Published Dec 20. 2016 - 4 years ago
Updated or edited Jan 22. 2021

Laser cut tool holders

I'm working on an article on tool holders and have been fooling around with a drawing program and a laser cutter

Mounted on the vise
Tool and lamp holder
Vise stem lamp and tool holder
Martin Joergensen

When I look out over my tying table, I see an even layer of tools and materials. I have never owned a tool holder, and most of the time my tools just lay on the table wherever there's space, which is over and under assorted pelts, feathers, glues, bags and other tools.

A few of my fly tying friends have tool holders. Most use the Renzetti foam block, and seem to be pretty happy with that.
I researched a bit and as soon as I dug into the subject, I started finding a lot of different gadgets meant to hold your tools while you are tying.

All this research is going into a long article that's underway, which will cover a whole lot of different tool holders on the market.
But as I always do when covering these subjects, I try to look into less expensive alternatives as well as DIY projects, and here I have been fooling around with a pretty high tech solution, namely cutting shapes in different materials using a laser cutter.

First batch
In the cutter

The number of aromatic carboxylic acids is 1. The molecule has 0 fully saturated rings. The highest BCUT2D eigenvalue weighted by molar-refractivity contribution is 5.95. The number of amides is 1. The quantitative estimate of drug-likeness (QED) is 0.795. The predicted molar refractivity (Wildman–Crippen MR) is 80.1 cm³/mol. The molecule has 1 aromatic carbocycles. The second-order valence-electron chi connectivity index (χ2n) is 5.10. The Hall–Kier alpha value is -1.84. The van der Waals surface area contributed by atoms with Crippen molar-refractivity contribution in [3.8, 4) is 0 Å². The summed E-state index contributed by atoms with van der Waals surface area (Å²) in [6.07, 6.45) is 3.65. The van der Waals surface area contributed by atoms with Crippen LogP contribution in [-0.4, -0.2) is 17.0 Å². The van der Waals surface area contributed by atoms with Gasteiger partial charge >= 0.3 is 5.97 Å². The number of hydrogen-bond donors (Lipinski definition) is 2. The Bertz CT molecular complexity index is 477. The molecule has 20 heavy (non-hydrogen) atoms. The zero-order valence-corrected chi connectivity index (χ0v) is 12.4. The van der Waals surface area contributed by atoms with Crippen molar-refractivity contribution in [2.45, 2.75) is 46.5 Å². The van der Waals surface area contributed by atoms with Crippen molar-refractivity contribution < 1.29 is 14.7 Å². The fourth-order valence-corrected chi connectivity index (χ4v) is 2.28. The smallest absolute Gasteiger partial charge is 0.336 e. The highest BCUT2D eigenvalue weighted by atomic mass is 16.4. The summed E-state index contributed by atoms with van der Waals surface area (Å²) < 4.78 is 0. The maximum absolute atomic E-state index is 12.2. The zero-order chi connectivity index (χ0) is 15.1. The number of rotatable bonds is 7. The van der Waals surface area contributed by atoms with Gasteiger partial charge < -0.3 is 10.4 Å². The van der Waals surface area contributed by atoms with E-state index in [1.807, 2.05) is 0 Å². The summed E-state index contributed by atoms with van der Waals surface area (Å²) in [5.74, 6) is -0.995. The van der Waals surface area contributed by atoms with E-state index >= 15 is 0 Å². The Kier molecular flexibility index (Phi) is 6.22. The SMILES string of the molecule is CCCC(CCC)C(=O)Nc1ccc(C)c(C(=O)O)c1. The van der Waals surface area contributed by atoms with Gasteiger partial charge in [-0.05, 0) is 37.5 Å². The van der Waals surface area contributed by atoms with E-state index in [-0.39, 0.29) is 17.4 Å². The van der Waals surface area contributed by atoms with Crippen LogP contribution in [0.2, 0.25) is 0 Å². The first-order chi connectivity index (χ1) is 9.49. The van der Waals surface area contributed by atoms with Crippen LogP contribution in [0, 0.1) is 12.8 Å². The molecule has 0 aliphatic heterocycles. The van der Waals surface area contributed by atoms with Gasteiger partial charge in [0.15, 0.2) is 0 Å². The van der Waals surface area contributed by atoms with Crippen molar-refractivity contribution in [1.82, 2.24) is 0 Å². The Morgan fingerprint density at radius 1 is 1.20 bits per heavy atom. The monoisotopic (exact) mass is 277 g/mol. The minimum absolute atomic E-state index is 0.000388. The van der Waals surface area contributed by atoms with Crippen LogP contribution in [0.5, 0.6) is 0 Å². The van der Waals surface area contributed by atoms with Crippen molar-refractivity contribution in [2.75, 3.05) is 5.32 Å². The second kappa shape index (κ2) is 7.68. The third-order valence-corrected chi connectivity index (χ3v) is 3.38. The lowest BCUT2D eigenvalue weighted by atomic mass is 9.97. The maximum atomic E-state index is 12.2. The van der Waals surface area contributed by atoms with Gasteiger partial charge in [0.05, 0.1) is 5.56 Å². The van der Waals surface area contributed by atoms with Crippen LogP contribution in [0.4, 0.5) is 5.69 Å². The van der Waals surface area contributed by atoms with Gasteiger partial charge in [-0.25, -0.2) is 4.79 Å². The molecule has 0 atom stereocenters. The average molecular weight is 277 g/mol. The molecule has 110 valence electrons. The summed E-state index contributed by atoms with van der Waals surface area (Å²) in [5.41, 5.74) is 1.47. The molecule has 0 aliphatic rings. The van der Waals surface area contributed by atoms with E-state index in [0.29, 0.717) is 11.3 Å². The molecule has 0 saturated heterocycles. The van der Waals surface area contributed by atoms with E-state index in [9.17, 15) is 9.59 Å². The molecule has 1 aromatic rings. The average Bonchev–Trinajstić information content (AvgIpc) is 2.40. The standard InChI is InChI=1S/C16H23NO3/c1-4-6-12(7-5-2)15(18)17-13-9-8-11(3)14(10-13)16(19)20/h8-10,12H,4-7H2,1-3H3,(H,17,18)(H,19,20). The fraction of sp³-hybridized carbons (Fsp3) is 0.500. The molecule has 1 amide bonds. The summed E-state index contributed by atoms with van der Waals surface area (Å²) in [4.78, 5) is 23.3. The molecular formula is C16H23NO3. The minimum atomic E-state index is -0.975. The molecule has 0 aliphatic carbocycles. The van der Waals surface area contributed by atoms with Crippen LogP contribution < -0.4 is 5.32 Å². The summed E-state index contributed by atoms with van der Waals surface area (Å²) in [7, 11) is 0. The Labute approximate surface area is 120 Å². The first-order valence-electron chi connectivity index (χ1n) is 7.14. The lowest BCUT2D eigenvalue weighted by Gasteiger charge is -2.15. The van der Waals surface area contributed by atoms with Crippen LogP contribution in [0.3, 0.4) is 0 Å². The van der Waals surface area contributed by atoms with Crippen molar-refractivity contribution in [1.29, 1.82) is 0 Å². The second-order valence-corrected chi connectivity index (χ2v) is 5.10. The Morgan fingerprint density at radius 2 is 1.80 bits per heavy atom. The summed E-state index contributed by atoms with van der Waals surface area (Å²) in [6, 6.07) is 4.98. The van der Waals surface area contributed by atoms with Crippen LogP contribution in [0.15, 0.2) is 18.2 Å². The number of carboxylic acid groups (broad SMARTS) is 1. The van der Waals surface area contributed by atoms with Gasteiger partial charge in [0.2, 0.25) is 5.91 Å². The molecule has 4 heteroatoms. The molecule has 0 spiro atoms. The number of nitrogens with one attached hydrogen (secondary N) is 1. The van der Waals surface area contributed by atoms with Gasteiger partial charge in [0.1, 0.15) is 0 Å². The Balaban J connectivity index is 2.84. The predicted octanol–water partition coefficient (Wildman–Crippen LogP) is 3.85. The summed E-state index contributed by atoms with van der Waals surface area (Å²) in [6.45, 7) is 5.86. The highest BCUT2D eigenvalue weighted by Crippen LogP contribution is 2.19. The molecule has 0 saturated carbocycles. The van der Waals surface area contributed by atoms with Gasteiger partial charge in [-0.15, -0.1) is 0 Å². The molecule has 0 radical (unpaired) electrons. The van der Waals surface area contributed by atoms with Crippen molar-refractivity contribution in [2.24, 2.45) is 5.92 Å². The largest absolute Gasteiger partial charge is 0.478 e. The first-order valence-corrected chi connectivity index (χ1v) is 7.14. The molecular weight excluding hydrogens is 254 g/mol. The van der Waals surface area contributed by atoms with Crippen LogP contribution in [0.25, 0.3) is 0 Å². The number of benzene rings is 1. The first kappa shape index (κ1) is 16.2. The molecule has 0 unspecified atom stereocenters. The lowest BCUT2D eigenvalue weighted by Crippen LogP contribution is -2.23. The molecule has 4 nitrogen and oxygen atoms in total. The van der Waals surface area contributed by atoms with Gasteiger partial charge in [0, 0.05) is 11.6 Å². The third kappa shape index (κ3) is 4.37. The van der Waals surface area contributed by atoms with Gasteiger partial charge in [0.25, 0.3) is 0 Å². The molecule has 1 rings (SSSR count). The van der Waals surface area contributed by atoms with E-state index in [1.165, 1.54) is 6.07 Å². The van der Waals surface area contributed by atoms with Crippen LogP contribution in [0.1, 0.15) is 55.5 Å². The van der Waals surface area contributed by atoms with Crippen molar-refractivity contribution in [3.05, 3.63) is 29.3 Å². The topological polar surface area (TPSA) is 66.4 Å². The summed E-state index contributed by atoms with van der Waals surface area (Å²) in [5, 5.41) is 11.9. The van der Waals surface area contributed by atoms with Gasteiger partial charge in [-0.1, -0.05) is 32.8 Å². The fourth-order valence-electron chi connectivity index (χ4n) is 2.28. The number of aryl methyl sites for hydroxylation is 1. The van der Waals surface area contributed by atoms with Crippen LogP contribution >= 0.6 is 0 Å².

Lots of layouts
In the making
Martin Joergensen

Laser cutters are really cool machines! Not a thing you put up on your desktop (yet), but accessible many places in workshops and maker spaces. I bought my way into one online and also had access to one in a public library. Yes, some Danish libraries have things like that! This one just requires that I book a time and pay the materials (or bring them) and the rest is paid with my tax money. So cool!
I cut a whole lot of different layouts, all on the same basic shape. A couple of them can accommodate an IKEA lamp of the Jansjö type while others are for tools only.
Fun project.
I will return with more details and more practical experiences in the article.

A note on durability - or lack of same

I have left this project hanging here, because the acrylic was way too fragile for this use. Even in two layers it would break so easily under weight and stress that it was completely useless. Metal or wood is probably a better solution. Plywood can be cut on a low power laser cutter, and aluminum can be cut on a water jet still using profiles similar to the ones shown above.

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